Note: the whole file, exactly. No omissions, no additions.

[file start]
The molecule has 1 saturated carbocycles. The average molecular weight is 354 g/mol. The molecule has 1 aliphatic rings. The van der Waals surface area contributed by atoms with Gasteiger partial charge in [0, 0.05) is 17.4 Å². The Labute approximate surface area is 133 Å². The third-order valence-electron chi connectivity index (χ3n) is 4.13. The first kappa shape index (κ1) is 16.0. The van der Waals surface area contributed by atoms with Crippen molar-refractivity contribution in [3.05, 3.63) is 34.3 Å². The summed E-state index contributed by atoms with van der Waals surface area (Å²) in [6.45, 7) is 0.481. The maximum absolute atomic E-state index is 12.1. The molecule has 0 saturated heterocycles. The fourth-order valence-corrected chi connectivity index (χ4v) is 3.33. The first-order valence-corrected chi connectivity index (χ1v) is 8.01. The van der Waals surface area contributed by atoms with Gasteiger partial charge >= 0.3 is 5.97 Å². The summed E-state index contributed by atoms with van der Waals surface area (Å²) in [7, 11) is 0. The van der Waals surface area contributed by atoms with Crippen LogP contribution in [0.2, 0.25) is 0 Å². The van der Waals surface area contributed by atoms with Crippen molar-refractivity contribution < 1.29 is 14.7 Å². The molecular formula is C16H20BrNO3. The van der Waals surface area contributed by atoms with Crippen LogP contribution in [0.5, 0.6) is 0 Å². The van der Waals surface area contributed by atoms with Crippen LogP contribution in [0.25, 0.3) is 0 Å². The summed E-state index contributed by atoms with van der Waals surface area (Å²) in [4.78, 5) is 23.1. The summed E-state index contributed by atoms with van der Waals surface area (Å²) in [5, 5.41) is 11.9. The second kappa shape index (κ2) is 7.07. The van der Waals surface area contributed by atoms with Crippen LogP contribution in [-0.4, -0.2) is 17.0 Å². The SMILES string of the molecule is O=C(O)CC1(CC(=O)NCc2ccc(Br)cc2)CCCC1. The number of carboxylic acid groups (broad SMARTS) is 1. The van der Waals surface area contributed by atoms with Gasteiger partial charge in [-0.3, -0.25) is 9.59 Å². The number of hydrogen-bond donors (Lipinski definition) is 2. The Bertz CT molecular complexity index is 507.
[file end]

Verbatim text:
The molecule has 1 saturated carbocycles. The average molecular weight is 354 g/mol. The molecule has 1 aliphatic rings. The van der Waals surface area contributed by atoms with Gasteiger partial charge in [0, 0.05) is 17.4 Å². The Labute approximate surface area is 133 Å². The third-order valence-electron chi connectivity index (χ3n) is 4.13. The first kappa shape index (κ1) is 16.0. The van der Waals surface area contributed by atoms with Crippen molar-refractivity contribution in [3.05, 3.63) is 34.3 Å². The summed E-state index contributed by atoms with van der Waals surface area (Å²) in [6.45, 7) is 0.481. The maximum absolute atomic E-state index is 12.1. The molecule has 0 saturated heterocycles. The fourth-order valence-corrected chi connectivity index (χ4v) is 3.33. The first-order valence-corrected chi connectivity index (χ1v) is 8.01. The van der Waals surface area contributed by atoms with Gasteiger partial charge >= 0.3 is 5.97 Å². The summed E-state index contributed by atoms with van der Waals surface area (Å²) in [7, 11) is 0. The van der Waals surface area contributed by atoms with Crippen LogP contribution in [0.2, 0.25) is 0 Å². The van der Waals surface area contributed by atoms with Crippen molar-refractivity contribution < 1.29 is 14.7 Å². The molecular formula is C16H20BrNO3. The van der Waals surface area contributed by atoms with Crippen LogP contribution in [0.5, 0.6) is 0 Å². The van der Waals surface area contributed by atoms with Crippen LogP contribution in [0.25, 0.3) is 0 Å². The summed E-state index contributed by atoms with van der Waals surface area (Å²) in [4.78, 5) is 23.1. The summed E-state index contributed by atoms with van der Waals surface area (Å²) in [5, 5.41) is 11.9. The second kappa shape index (κ2) is 7.07. The van der Waals surface area contributed by atoms with Crippen LogP contribution in [-0.4, -0.2) is 17.0 Å². The SMILES string of the molecule is O=C(O)CC1(CC(=O)NCc2ccc(Br)cc2)CCCC1. The number of carboxylic acid groups (broad SMARTS) is 1. The van der Waals surface area contributed by atoms with Gasteiger partial charge in [-0.3, -0.25) is 9.59 Å². The number of hydrogen-bond donors (Lipinski definition) is 2. The Bertz CT molecular complexity index is 507.